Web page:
Truth does not dwell in some holy spirit, it dwells in the here and now, free as the air we breathe. Jesus, whoever he was or wasn't, is dead and gone. Whatever inspiration or uplifting of spirit you might attribute to him is coming from within you yourself, here and now. That's a truism you might want to dig into.

June 16, 2014 at 2:10 p.m.
Rickaroo said...

Ayb, you have said pretty much the same thing as I did but you've managed to say it in far fewer words. Well spoken...or written, rather. Brevity is the soul of wit (and wisdom), they say. :)

June 16, 2014 at 2:35 p.m.

Rickaroo, truth is one and sages speak of it by many names. I'm fully aware of the dozens of messiah motifs. There is a collective spirit and I'm discerning that you know enough about it to know that you don't know. It's a truism that was passed through Jewish Kabbalah, and is not some esoteric magic formula for a chosen few. You are right, it's for the here and now. There are Christians who are very well aware of that fact and spread the message. Jesus talked extensively about the "kingdom of heaven" and ideas such as "get behind me satan" to teach people to live in the present. It's not anything new, correct. But Christians hold 33% of the worlds power, so what a great platform to break down ignorance, right? Yes, it has just scratched the surface when one looks at it from this point of view. You missed the point.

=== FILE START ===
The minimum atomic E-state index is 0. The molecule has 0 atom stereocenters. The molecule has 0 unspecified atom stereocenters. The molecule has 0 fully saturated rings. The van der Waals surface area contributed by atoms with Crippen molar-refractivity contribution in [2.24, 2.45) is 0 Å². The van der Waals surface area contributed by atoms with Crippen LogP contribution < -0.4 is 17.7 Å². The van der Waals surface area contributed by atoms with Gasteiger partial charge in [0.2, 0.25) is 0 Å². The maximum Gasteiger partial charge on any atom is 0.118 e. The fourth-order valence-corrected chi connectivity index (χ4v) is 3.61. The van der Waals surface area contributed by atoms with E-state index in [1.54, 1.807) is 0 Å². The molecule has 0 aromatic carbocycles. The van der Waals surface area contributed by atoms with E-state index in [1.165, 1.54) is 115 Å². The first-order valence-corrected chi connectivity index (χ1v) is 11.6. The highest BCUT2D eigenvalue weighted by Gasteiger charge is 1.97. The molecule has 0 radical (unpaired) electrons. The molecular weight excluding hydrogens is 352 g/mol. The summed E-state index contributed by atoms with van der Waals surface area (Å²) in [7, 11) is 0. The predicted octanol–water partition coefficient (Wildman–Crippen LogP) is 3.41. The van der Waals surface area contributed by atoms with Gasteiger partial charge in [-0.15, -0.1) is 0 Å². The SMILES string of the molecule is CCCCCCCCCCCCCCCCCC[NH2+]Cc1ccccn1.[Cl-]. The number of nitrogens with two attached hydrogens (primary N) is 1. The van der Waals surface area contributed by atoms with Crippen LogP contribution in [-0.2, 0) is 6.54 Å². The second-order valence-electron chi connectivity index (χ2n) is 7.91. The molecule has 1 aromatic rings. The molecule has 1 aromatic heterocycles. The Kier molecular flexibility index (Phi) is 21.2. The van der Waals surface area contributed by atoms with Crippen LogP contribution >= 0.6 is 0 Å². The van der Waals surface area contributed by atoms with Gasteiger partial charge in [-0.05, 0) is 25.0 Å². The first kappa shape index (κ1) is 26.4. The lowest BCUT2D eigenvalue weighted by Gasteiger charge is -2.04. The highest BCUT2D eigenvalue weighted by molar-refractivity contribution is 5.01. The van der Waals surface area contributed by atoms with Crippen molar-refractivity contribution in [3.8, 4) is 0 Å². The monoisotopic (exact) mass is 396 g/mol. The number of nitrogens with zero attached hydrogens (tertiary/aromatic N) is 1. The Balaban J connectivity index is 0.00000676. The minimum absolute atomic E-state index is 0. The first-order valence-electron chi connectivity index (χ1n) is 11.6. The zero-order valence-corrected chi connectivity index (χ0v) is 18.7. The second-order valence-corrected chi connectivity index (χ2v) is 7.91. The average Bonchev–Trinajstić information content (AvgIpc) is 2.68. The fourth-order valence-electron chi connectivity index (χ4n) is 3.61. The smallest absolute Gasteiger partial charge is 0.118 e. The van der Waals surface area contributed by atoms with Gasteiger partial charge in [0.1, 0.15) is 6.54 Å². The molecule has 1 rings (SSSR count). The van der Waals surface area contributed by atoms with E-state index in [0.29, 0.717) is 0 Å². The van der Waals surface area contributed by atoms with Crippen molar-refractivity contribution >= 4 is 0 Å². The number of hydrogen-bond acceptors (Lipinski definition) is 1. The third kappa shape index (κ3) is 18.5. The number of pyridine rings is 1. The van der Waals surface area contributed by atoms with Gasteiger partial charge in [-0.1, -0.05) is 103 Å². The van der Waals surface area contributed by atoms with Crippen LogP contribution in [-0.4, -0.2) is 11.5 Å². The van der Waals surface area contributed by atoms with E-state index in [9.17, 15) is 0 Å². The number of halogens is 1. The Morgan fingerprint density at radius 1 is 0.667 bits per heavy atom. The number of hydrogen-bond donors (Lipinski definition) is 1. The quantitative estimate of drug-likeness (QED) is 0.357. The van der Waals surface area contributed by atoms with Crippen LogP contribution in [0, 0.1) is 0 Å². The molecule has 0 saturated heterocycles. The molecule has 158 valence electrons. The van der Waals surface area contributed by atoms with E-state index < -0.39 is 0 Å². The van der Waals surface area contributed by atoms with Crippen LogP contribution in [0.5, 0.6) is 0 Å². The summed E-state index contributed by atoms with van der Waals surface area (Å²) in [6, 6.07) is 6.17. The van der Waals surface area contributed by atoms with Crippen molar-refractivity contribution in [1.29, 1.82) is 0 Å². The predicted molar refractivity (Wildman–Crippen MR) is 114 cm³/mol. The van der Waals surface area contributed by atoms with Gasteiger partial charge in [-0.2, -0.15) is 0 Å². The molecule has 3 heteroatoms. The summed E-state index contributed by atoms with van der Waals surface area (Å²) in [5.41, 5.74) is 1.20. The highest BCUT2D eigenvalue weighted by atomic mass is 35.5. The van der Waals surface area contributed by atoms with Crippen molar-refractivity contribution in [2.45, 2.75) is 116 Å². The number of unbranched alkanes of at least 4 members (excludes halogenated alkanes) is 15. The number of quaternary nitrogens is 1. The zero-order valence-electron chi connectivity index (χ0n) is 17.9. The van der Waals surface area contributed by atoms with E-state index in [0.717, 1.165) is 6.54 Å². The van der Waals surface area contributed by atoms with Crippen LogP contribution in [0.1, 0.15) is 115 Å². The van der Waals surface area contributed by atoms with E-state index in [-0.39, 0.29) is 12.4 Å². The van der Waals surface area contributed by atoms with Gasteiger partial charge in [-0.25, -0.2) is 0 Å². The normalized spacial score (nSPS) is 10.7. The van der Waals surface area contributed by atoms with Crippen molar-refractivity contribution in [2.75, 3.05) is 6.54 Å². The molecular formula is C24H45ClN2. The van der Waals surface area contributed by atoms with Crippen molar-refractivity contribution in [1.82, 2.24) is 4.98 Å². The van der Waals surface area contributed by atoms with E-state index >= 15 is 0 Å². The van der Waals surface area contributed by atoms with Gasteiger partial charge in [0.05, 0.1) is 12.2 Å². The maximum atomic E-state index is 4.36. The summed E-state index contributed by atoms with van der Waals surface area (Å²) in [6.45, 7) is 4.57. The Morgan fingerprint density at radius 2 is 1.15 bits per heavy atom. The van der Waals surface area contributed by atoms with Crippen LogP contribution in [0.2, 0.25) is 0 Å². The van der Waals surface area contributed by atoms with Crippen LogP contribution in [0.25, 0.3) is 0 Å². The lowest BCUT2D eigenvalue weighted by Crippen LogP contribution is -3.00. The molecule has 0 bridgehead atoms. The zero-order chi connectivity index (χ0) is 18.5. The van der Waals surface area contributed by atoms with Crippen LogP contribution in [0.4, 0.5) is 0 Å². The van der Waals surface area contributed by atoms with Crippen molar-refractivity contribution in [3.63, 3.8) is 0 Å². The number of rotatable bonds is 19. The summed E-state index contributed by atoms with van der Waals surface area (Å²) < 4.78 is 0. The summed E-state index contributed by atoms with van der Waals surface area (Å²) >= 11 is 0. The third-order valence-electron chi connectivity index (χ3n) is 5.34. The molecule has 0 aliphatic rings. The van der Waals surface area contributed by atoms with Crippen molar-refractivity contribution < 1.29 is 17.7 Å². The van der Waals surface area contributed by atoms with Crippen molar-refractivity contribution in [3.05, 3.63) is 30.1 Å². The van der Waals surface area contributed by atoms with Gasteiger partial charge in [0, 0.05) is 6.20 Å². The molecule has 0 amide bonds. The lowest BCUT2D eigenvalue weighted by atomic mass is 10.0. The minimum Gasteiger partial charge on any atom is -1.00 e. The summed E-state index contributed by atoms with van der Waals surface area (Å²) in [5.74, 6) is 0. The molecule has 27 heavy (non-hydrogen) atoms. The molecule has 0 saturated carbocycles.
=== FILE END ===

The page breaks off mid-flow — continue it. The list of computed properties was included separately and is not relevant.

However, I digress...this article is about the Cumberland Presbyterian Church and breaking down the walls of segregation. In large cities, and in rural areas, Sundays are extremely segregated and I'm glad to see that we have groups and denominations working to break down those walls. Restoring humanity takes time. Working with real people, with real everyday problems, and real everyday lives takes time.

June 16, 2014 at 3:15 p.m.
Rickaroo said...

STP, you make some good points. You are absolutely right about its being a good thing how the walls of segregation are coming down. I have often wondered why the churches have remained as stubbornly segregated as they have. If I were a Christian and a church goer it would be a black church that I would most likely attend. Their services have always been less structured and more joyful and spontaneous, and it's pretty obvious that most of those in attendance are truly "filled with the spirit." I just happen to think that the spirit they are filled with is a natural outpouring of the human spirit and not some mysterious supernatural power bestowed upon them by the "Holy Ghost" (Jesus). I have had my own experiences as a Christian in the past of being filled with what I thought was the "Holy Spirit." The human mind is capable of inducing any sort of feeling or experience it wishes, if the will to experience it is strong enough.